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JAMA Clinical Challenge | Clinician's Corner

Familial History of Bone Tumors

Javier Munoz, MD; Yue Guo, MD
JAMA. 2012;308(14):1476-1477. doi:10.1001/jama.2012.12909.
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A 61-year-old man presents with progressive chronic pain of his lower extremities and episodes of dysthesia of his left foot. On physical examination, he has bowing of his extremities with prominent bony masses on both legs, particularly near his knee, that have been present since birth (Figure 1). The patient's father and sister have similar lesions. Complete blood cell count and differential are within normal limits. Plain radiograph and magnetic resonance imaging show multiple exostosis with the largest lesion arising from the posterior left tibia. There is no evidence of malignant transformation, although significant impingement on the posterior neurovascular bundle is seen.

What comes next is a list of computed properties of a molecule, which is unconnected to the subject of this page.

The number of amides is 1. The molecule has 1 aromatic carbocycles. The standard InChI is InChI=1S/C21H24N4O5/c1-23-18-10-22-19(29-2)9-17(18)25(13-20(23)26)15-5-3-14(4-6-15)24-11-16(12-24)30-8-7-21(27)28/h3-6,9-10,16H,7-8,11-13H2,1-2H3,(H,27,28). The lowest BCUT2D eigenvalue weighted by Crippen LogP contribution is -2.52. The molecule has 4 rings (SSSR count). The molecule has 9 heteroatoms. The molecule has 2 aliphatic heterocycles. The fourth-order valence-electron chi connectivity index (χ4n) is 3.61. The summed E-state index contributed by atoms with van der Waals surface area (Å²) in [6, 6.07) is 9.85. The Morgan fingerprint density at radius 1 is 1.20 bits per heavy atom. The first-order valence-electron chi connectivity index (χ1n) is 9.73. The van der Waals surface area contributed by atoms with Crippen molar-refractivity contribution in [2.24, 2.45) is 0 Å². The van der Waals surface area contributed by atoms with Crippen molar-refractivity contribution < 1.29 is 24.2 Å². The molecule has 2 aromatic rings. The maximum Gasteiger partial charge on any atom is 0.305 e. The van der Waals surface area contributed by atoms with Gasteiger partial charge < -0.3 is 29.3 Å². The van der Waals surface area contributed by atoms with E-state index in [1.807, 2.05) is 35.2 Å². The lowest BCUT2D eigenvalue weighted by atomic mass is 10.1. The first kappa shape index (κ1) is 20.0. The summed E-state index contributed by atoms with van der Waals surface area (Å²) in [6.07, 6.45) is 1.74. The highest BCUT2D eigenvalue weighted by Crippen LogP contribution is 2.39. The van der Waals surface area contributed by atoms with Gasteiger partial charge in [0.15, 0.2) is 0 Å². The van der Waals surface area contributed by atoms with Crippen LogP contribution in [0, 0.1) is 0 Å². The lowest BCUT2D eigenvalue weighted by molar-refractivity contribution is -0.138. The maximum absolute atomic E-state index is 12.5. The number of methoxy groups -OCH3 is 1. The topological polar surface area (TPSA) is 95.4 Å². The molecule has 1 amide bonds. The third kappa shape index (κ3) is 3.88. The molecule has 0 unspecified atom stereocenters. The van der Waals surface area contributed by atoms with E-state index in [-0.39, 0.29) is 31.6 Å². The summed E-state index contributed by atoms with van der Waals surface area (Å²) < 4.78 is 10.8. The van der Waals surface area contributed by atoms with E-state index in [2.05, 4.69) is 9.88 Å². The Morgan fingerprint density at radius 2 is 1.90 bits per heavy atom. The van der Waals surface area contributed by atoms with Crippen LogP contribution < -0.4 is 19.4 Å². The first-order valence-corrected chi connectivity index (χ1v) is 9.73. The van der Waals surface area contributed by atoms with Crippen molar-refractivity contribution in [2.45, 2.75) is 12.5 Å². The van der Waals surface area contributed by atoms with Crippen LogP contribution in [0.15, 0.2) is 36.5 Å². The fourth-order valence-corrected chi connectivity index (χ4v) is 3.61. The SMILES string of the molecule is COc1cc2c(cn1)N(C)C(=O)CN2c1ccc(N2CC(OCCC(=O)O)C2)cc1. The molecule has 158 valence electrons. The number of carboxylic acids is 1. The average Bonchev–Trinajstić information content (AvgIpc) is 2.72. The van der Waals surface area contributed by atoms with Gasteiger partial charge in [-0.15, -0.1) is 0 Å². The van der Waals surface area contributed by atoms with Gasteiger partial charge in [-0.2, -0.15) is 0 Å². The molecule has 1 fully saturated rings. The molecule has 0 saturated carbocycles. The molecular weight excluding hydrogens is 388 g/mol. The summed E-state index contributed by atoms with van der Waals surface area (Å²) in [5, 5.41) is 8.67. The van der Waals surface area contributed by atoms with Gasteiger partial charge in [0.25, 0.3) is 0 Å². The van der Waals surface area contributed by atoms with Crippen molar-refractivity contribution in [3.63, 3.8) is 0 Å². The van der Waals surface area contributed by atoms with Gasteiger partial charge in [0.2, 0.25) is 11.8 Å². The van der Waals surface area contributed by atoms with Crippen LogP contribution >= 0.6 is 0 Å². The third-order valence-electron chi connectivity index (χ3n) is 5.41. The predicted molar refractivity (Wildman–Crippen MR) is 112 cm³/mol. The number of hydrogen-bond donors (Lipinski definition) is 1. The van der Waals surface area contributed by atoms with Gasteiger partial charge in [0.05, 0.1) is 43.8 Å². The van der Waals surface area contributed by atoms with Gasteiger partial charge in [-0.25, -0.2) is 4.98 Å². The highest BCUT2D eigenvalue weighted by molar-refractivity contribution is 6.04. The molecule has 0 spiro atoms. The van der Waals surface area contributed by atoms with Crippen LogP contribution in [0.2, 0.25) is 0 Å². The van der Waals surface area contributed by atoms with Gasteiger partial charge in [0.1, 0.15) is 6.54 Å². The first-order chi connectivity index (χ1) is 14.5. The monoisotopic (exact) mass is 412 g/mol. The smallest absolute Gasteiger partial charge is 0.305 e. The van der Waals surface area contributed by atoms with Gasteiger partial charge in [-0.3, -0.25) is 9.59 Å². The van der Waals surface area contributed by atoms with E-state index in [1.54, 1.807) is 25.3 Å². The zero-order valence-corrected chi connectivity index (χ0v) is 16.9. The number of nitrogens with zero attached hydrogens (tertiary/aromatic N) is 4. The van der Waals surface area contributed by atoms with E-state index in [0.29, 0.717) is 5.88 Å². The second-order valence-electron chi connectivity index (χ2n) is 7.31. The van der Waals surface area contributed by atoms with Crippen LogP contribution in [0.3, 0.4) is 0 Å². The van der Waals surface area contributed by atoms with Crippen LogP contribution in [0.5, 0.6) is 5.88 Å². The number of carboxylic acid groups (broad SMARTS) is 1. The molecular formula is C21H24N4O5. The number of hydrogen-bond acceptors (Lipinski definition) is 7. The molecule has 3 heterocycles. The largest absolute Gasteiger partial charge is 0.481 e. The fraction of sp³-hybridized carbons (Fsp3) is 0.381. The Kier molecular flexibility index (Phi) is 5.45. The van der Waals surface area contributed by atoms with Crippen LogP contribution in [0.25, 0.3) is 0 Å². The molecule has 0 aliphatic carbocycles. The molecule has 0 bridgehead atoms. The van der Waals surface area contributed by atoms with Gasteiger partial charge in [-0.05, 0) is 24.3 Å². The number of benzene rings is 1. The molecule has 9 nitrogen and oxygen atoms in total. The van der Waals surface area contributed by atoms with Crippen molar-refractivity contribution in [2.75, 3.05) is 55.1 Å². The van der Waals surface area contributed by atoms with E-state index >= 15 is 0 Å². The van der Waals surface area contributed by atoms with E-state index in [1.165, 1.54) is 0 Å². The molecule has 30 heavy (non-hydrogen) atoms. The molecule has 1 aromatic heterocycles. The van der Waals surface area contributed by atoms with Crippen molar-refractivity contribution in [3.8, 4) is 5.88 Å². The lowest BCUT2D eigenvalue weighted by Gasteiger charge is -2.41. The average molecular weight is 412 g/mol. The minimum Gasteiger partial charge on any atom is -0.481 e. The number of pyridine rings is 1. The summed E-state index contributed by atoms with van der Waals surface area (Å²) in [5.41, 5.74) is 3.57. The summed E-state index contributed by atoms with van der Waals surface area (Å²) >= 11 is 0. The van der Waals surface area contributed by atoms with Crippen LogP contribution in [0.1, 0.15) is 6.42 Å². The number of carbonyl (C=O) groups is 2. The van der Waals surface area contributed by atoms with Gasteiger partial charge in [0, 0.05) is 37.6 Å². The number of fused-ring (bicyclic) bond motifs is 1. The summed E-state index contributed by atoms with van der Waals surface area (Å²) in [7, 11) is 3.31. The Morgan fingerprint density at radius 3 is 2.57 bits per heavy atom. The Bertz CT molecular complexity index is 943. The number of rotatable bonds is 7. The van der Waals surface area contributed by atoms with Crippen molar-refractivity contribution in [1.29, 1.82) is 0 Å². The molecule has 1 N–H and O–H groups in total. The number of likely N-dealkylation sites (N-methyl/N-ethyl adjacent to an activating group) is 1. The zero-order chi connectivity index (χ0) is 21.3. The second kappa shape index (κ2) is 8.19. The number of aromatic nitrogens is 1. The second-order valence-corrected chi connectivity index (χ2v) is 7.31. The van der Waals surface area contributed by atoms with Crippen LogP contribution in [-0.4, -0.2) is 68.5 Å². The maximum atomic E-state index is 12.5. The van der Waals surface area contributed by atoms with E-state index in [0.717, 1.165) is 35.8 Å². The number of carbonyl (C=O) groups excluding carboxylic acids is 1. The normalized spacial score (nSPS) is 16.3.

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Figure 1. Patient presenting with bony masses on both legs, particularly near his knees, present since birth.
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Figure 2. Imaging showing multiple exostosis with regular borders (A, plain radiograph and B, MRI).
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